If you don’t like my work, tell everyone.There’s nothing I enjoy more than being the subject of conversation. Beat me, whip me, make me look stupid in public. I was born to be ridiculed.
Okay, I may not be as wise or as insightful as Dead Carl, but I do have an inherent appreciation for the challenges of life on staff.And when I start to think that life might get a little better, I need only recall the planning guidance I received prior to the invasion of Iraq in 2003: “The facts aren’t important. Just make sure the graphics look right.”
If reading is fundamental, then learning is elementary.
Before looking ahead to the year to come, I try to look back on the year that was. What did we learn? What lessons did we take away from the past twelve months? This year, there were plenty. So many, in fact, that I had to cull the list down so it wouldn’t be confused for a Line of Departure blog post.
So, what did we learn in 2011?
You can run, but you can’t hide.It was the top news story of the year, but Public Enemy No. 1 found out in relatively short order one night in May that when SEAL Team Six decides the game is up, not even the ISI can keep you hidden.Even more impressive than the wealth of intelligence gathered on scene? The shocking revelation that an old guy on death’s doorstep still managed to maintain an impressive box o’ porn. Enzyte Bob would be jealous.
Skeletons don’t always stay in the closet.Here’s a tip: if you plan to run for national office, put a double padlock on that closet door. Herman Cain was a good candidate. Sure, he had some trouble with Libya , but he also had charisma and a bigger-than-life personality. Then he found out the hard way what happens when you don’t double-lock the closet. The skeletons get loose, and once one gets loose it’s always amazing how many more are in there, too. Then all you can do is try to clean up the bones.
Beauty and brains are not mutually exclusive.Okay, maybe that’s nothing new, but following Morgan Fairchild (@MorgFair) on Twitter has revealed that your favorite teenage crush is an intellectual tour de force.Now to find those old episodes of Falcon Crest on Antenna TV. Be still, thy beating heart.
We can learn a lot from the Zombie Apocalypse.What began as a guilty pleasure has evolved into a remarkable examination of the ethics of humanity.The second season of the AMC series, “The Walking Dead”, has continued to impress while becoming a favorite Monday morning topic of discussion. Even The Atlantic got into the game, hosting a weekly blog from writer Scott Meslow. Somewhere along the way, the Zombie Apocalypse became the backdrop to a remarkable examination of mankind. Brilliant.
No one in NATO reads T.R. Fehrenbach.First NATO refuses to get involved. Then, after 227 days of bombing runs across Libya, Kadhafi was dead, NATO declared victory, and a nascent government in Tripoli assumed power. The thing is, nothing ever works out quite the way you (don’t) plan it. Libya needs help, and a lot of it. They have a nice new flag, they’re working on a constitution, and they have at least a baker’s dozen of armed militia groups with a lot of time (and ammunition) on their hands. There’s a lot to be said for putting boots on the ground.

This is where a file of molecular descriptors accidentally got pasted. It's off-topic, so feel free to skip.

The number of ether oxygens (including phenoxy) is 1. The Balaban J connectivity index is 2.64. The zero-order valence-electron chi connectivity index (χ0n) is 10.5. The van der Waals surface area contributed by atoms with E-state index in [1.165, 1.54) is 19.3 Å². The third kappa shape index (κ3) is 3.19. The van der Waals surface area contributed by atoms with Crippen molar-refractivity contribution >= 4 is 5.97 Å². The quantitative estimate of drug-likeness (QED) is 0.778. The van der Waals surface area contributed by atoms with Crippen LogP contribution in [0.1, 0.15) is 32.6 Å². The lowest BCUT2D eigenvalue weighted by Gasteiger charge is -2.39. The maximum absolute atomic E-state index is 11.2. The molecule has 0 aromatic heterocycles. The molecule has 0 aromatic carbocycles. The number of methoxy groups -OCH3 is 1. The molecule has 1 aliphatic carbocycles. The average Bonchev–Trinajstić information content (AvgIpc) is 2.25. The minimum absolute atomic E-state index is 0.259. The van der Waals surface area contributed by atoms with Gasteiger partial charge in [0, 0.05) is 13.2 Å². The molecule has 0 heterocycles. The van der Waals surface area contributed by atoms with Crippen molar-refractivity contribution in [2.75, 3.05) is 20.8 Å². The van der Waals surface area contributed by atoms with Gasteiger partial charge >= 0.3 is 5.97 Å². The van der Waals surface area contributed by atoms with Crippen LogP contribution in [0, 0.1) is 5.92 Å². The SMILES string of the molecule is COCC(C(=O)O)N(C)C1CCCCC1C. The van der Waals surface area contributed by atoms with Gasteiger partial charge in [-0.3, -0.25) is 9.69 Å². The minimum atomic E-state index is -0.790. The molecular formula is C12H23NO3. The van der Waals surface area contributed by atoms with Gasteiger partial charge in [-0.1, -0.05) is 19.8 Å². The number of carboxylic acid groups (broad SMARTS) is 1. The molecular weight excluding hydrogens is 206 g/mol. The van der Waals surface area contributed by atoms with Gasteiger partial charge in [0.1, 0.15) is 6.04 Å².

Stephen King is still our favorite storyteller.This was the year that the guy who brought you “The Shawshank Redemption”, “The Green Mile”, and “The Shining” delivered an entertaining twist on the Kennedy assassination. “11/22/63” was everything you look for in brain candy: a mix of time-travel, historical paradoxes, murder, mayhem, and madness. It’s a rare day when I recommend a work of fiction, but it’s an ever rarer day when I read one this good.
If it is real, there are some unanswered questions.For instance, why would you pay $6 million for a drone that could land on its own, but without a self-destruct or homing system?Both of those seem pretty basic to an aircraft that would spend most of its lifespan collecting intelligence over unfriendly skies.Self-destruct mechanisms are pretty standard fare, and we all know how easy it can be to push the button. But if it is real, the craftsmanship that $6 million buys today leaves a lot to be desired.It wouldn’t be a stretch to find a prop like this in a “Team America” sequel, with a team of puppet marauders hiding inside.
But if it isn’t real, what is it?The odds favor more Iranian nonsense.After claims of four shoot downs in a year, they probably need to unveil something or risk losing even more credibility. But, seriously, folks, can you at least come up with something that doesn’t look like it earned Honorable Mention at a local science fair?The other side of this coin is a possible Trojan horse, purposely flown into Iranian hands.That could prove to be the most interesting scenario, but to what end?
For now, the only answers seem to be coming from the disembodied voice of the RQ-170, entertaining a small group of followers on Twitter: “It’s a battle of wills between me and my interrogators. Except they have a blow torch.”